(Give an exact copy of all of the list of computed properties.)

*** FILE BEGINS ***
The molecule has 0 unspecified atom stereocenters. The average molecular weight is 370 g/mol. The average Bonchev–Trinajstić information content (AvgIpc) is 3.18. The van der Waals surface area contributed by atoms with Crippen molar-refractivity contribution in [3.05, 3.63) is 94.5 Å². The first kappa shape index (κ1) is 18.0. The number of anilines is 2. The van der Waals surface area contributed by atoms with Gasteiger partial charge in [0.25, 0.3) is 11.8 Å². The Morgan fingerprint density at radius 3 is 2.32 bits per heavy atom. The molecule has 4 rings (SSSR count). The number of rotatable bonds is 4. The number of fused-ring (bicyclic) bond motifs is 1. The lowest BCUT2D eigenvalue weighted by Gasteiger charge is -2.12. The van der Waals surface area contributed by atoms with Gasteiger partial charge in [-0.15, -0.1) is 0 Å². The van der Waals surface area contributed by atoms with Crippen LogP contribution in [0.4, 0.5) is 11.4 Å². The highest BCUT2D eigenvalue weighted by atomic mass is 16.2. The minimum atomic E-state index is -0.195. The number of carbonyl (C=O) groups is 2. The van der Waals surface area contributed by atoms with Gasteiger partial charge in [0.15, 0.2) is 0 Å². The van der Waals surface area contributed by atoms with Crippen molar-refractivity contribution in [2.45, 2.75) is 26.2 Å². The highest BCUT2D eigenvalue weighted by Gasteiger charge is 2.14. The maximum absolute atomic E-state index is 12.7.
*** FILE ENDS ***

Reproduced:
The molecule has 0 unspecified atom stereocenters. The average molecular weight is 370 g/mol. The average Bonchev–Trinajstić information content (AvgIpc) is 3.18. The van der Waals surface area contributed by atoms with Crippen molar-refractivity contribution in [3.05, 3.63) is 94.5 Å². The first kappa shape index (κ1) is 18.0. The number of anilines is 2. The van der Waals surface area contributed by atoms with Gasteiger partial charge in [0.25, 0.3) is 11.8 Å². The Morgan fingerprint density at radius 3 is 2.32 bits per heavy atom. The molecule has 4 rings (SSSR count). The number of rotatable bonds is 4. The number of fused-ring (bicyclic) bond motifs is 1. The lowest BCUT2D eigenvalue weighted by Gasteiger charge is -2.12. The van der Waals surface area contributed by atoms with Gasteiger partial charge in [-0.15, -0.1) is 0 Å². The van der Waals surface area contributed by atoms with Crippen LogP contribution in [0.4, 0.5) is 11.4 Å². The highest BCUT2D eigenvalue weighted by atomic mass is 16.2. The minimum atomic E-state index is -0.195. The number of carbonyl (C=O) groups is 2. The van der Waals surface area contributed by atoms with Gasteiger partial charge in [0.15, 0.2) is 0 Å². The van der Waals surface area contributed by atoms with Crippen molar-refractivity contribution in [2.45, 2.75) is 26.2 Å². The highest BCUT2D eigenvalue weighted by Gasteiger charge is 2.14. The maximum absolute atomic E-state index is 12.7.